What Causes Sciatica?

Simply put, sciatica describes a kind of leg pain that is felt along the path of the sciatic nerve. The sciatic nerve route is from the lower back to the buttocks, to the back of the thighs, calf and foot.

Irritation of the nerve root
The sciatic nerve has its roots or origins in the fourth and fifth lumbar vertebrae, and the first, second and  third sacral vertebrae (L4, L5, S1, S2, S3).
Symptoms of sciatic pain occur as a result of an irritated or compressed sciatic nerve and this means that sciatica is actually a symptom of an underlying condition and not necessarily a "condition" on its own.

Common causes of Sciatica or sciatic nerve pain

Herniated inter vertebral disc
A herniated lumbar disc is a common cause of sciatica. A disc hernia or slipped disc occurs when the core(nucleus) of the disc leaks out of the outer fibrous tissue. This leak can then cause an irritation of a nerve root.

Spondylosis
Spondylosis is osteoarthritis or degeneration of the vertebral discs. Degeneration of these discs occur mostly as a result of age; these kind of changes in the disc can lead to the irritation of the sciatic nerve root.

Spinal stenosis
Spinal stenosis is the narrowing of the spinal canal of the vertebrae. This is an effect of the ageing process of the spine and is common in people above the age of 60.

Piriformis syndrome
The piriformis is a small muscle in the buttock under which the sciatic nerve passes. Pain similar to sciatica may be felt if the piriformis muscle compresses the sciatic nerve.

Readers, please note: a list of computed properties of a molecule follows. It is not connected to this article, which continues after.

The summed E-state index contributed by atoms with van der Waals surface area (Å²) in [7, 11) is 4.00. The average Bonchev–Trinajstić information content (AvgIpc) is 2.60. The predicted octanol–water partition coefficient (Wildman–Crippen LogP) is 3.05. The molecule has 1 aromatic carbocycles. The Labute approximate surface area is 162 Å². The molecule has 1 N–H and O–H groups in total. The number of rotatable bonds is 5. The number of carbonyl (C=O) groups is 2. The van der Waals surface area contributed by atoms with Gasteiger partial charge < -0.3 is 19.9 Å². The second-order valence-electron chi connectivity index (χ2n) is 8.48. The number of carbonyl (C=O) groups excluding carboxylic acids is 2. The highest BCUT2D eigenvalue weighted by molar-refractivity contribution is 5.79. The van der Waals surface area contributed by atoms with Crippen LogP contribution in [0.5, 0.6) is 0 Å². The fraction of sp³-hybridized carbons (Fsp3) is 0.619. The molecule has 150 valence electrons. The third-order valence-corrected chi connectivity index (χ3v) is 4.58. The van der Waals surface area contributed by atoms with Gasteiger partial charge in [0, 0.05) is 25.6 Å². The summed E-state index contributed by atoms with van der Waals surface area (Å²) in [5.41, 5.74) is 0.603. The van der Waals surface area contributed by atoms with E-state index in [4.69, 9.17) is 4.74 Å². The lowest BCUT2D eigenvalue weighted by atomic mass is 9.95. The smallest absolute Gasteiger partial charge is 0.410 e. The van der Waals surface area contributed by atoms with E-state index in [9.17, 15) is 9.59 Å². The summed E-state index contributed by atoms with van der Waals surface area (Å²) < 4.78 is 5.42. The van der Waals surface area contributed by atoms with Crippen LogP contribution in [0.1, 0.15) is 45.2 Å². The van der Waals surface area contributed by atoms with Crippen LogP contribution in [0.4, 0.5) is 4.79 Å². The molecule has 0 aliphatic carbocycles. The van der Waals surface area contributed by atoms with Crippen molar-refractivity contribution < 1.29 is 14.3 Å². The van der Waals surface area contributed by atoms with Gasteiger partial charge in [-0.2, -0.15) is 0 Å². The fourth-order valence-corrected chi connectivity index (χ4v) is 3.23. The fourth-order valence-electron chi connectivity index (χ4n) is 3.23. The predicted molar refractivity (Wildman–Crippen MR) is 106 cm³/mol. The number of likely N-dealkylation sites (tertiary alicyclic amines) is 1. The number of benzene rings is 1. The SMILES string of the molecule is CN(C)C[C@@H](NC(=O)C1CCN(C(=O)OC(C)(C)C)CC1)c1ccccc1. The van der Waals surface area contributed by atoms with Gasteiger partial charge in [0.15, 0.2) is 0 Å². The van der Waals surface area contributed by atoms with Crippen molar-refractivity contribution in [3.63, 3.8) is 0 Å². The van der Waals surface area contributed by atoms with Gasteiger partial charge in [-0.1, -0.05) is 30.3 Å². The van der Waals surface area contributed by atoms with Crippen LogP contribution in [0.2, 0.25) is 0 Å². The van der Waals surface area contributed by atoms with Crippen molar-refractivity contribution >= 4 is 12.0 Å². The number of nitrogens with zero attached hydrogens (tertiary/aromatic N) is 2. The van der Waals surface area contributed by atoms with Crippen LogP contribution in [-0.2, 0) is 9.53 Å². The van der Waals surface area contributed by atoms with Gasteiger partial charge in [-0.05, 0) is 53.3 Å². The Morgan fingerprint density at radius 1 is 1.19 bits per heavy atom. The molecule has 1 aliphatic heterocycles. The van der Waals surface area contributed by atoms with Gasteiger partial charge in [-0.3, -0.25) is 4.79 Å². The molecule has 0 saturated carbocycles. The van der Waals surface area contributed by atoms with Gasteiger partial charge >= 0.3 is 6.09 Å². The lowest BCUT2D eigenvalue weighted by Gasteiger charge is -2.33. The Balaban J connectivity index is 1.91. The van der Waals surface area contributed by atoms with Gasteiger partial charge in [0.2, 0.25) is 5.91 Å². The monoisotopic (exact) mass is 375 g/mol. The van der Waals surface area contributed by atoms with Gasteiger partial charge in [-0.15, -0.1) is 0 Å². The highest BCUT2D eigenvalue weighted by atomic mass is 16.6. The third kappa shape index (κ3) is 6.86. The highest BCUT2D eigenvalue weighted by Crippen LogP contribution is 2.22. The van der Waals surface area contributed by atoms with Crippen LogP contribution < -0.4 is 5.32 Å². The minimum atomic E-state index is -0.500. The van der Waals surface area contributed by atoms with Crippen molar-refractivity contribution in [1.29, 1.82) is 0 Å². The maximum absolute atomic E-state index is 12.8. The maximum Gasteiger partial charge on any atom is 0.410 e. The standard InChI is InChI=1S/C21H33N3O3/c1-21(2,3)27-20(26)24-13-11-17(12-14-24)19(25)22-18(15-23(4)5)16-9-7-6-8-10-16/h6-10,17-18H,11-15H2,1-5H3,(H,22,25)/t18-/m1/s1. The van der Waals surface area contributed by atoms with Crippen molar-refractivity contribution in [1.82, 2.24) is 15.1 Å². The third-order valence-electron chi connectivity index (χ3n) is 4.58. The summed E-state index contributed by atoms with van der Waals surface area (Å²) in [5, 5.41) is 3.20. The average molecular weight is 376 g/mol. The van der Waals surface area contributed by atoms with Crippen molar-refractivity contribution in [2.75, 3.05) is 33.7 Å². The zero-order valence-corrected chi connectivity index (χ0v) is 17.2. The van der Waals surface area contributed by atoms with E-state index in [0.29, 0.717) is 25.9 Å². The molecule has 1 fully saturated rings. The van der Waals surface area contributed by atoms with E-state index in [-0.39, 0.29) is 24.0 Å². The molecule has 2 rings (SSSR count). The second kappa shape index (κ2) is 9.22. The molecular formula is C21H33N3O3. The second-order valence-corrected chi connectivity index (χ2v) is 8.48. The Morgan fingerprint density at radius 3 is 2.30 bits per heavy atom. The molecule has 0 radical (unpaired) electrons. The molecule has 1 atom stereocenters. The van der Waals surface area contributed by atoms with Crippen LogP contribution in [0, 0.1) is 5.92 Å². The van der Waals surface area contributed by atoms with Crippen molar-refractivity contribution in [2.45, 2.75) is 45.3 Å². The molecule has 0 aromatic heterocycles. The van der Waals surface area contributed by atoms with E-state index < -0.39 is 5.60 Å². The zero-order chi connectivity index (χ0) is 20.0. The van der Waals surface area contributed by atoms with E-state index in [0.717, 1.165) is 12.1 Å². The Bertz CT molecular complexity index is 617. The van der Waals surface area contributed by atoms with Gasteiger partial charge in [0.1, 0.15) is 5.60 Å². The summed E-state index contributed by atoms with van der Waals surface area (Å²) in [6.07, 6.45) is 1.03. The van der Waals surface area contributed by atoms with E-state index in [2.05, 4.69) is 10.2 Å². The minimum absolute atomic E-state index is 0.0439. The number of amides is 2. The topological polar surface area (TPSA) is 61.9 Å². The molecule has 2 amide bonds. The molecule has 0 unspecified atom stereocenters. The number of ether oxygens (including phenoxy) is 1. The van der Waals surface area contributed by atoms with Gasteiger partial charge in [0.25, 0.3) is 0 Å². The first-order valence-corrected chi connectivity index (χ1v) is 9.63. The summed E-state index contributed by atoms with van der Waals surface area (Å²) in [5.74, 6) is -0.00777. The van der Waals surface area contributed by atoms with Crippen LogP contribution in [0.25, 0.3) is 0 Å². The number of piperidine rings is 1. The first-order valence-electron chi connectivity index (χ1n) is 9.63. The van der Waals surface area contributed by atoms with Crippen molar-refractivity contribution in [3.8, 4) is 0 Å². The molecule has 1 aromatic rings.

Pregnancy
In the last trimester of pregnancy where there is increase in blood flow to the spine, there may be a resulting compression of nerves.

Other causes of sciatica are muscle strain, spinal tumours, inflammation, infection and trauma.

What are the typical sciatica symptoms?

Common symptoms of sciatica are leg pain, tingling, numbness and muscle weakness. A sufferer of sciatica may likely experience pain in one leg/buttock that gets worse while sitting. He/she may also feel a burning or tingling sensation (pins and needles) anywhere between the path of the sciatic nerve from the buttock to the foot, depending on the level of the nerve root irritation.

For example, a compression or irritation of the spinal nerve root at the L4 level ( fourth lumbar vertebrae) will present with pain, tingling and numbness in the thigh area; while a compression of the nerve root at the L5/S1 level ( fifth lumbar and first sacral vertebrae) will produce pain and tingling in the foot.

It is also likely that the leg pain is more discomforting than the back pain felt by a sufferer of sciatica.
Another common symptom of sciatica is pain that worsens with increase of the abdominal pressure, like coughing or sneezing.

How can physiotherapy help?
Since sciatica is really the evidence or a symptom of an underlying condition, therapy will focus on treating this underlying cause and therefore management or treatment methods may vary.

The aim of physiotherapy management would be to relieve pain, promote healing of the affected structures and maintain normal function. Your physiotherapist will also focus on sustaining regular movement of the affected area ad this will help to accelerate healing.

Massage Therapy
Massage increases blood circulation, helps muscle relaxation and promotes healing.

Exercise Therapy
Your physical therapist can recommend back flexion exercises, extension exercises, stretching exercises and /or strengthening exercises depending on your condition or presenting symptoms.

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